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Review Article

Utilization of physical and chemical microbial load reduction agents for SARS-CoV-2: Toxicity and development of drug resistance implications

Sani Yahaya Najib, Yusuf Oloruntoyin Ayipo, Abubakar Shaaban, Mohd Nizam Mordi, Abdullahi Rabiu Abubakar, Adekunle Babajide Rowaiye, Sayeeda Rahman, Rahnuma Ahmad, Bushra Ayat Meghla, Nihad Adnan, Mainul Haque.

Cited by 2 Articles

The novel human coronavirus (CoV) 2019, similar to previous severe acute respiratory syndrome corona virus-1 outbreaks, has posed the unprecedented challenges that have shaped global action on preventive and easy to employ measures and policies, including regular disinfection. There is an indiscriminate use of antimicrobial agents, which may pose toxicity to humans, environmental hazards, and, in some cases, development antiviral drug resistance. This review comprehensively highlights the physical and chemical countermeasures applied to prevent various CoV infections and their potential toxicity on humans and the environment, as well as the danger of developing drug resistance. Literature information was sourced from PubMed, ScienceDirect, Embase, MEDLINE, and China National Knowledge Infrastructure databases using Google Scholars and Free Full PDF as search engines. Articles written in the English language were retrieved and included in the study. Researches covering the literature on physical and chemical severe acute respiratory syndrome corona virus-2 preventive measures, their toxicity, and possible ways of developing drug resistance were also discussed. The literature review reveals that physical inactivation under the influence of temperature, humidity, and light, especially ultraviolet-C radiation, has proven effective in reducing the spread of CoV infections. Similarly, chemical countermeasures such as the use of alcohol- and iodine-based disinfecting agents have demonstrated inhibitory potentials of the viruses on surfaces depending on nature, dose, and exposure time. The inactivation occurs through the interference of these agents with the lipid envelope, thereby disrupting the viral activity. A vast majority of the antimicrobial agents are reported to contain corrosive chemicals that are toxic to humans, especially children, and the environment. The toxicity is due to the unhealthy accumulation and pollution caused by the inappropriate disposal of biomedical waste. This study showed that chemicals might have long-term effects on public health, such as reproductive disorders, chronic obstructive pulmonary disease, cancers, skin damage, and central nervous system impairment. Therefore, further research on long-term preventive alternatives such as the formulation of these agents with natural products as active ingredients is necessary to mitigate the effects of alcohol- and iodine-based chemicals on humans and the environment.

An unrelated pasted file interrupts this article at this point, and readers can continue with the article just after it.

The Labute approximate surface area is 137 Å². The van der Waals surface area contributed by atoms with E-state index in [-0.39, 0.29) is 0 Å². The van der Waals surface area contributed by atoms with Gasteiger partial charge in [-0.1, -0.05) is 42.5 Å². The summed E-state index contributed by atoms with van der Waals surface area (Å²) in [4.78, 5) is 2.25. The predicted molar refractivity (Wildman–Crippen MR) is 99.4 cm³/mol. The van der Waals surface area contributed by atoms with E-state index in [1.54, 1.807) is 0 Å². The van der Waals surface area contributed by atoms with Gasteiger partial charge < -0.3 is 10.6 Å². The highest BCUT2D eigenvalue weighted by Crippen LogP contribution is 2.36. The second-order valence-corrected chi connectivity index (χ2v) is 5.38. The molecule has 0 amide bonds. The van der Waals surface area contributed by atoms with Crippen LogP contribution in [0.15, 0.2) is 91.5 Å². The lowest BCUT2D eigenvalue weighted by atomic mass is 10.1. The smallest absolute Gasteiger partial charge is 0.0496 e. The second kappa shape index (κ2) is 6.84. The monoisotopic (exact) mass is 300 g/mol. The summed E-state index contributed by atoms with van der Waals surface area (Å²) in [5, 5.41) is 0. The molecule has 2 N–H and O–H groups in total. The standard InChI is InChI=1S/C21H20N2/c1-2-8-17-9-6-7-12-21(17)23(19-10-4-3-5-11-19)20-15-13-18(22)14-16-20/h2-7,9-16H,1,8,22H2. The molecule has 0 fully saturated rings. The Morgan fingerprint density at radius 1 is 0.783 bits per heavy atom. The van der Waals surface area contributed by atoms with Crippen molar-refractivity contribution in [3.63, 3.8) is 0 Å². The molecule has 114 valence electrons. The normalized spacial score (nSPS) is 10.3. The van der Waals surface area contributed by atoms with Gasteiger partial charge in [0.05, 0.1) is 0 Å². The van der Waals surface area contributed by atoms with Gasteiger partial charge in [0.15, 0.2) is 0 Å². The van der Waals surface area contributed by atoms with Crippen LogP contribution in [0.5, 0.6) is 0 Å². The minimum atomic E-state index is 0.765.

Key words: SARS-COV-2, COVID-19, anti-microbial agents, toxicity, resistance, preventive measures.

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